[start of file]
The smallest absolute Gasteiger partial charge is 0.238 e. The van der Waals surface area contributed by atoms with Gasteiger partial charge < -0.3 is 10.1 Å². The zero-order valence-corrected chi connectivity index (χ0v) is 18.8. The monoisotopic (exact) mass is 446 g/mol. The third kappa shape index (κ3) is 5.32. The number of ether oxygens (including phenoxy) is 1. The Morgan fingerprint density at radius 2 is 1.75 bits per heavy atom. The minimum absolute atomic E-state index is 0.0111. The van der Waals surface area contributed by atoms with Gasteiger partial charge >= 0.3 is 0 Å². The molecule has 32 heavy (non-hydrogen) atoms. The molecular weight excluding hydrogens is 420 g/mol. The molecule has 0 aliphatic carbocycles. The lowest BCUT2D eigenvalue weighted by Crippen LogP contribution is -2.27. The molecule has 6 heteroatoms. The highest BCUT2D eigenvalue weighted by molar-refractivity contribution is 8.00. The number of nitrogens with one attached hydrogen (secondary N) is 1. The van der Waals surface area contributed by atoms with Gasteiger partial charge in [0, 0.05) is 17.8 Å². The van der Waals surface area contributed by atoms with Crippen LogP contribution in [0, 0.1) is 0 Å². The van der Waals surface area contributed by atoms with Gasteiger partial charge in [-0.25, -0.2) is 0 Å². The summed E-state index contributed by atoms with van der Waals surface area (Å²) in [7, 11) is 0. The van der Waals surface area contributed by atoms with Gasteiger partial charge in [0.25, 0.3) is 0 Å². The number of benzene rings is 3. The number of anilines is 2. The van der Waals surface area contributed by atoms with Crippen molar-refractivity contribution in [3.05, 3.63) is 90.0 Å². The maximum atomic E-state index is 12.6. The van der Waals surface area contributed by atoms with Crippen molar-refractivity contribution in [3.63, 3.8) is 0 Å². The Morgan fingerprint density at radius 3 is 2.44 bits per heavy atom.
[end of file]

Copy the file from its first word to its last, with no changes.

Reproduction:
The smallest absolute Gasteiger partial charge is 0.238 e. The van der Waals surface area contributed by atoms with Gasteiger partial charge < -0.3 is 10.1 Å². The zero-order valence-corrected chi connectivity index (χ0v) is 18.8. The monoisotopic (exact) mass is 446 g/mol. The third kappa shape index (κ3) is 5.32. The number of ether oxygens (including phenoxy) is 1. The Morgan fingerprint density at radius 2 is 1.75 bits per heavy atom. The minimum absolute atomic E-state index is 0.0111. The van der Waals surface area contributed by atoms with Gasteiger partial charge >= 0.3 is 0 Å². The molecule has 32 heavy (non-hydrogen) atoms. The molecular weight excluding hydrogens is 420 g/mol. The molecule has 0 aliphatic carbocycles. The lowest BCUT2D eigenvalue weighted by Crippen LogP contribution is -2.27. The molecule has 6 heteroatoms. The highest BCUT2D eigenvalue weighted by molar-refractivity contribution is 8.00. The number of nitrogens with one attached hydrogen (secondary N) is 1. The van der Waals surface area contributed by atoms with Gasteiger partial charge in [0, 0.05) is 17.8 Å². The van der Waals surface area contributed by atoms with Crippen LogP contribution in [0, 0.1) is 0 Å². The van der Waals surface area contributed by atoms with Gasteiger partial charge in [-0.25, -0.2) is 0 Å². The summed E-state index contributed by atoms with van der Waals surface area (Å²) in [7, 11) is 0. The van der Waals surface area contributed by atoms with Gasteiger partial charge in [0.25, 0.3) is 0 Å². The number of benzene rings is 3. The number of anilines is 2. The van der Waals surface area contributed by atoms with Crippen molar-refractivity contribution in [3.05, 3.63) is 90.0 Å². The maximum atomic E-state index is 12.6. The van der Waals surface area contributed by atoms with Crippen molar-refractivity contribution in [3.63, 3.8) is 0 Å². The Morgan fingerprint density at radius 3 is 2.44 bits per heavy atom.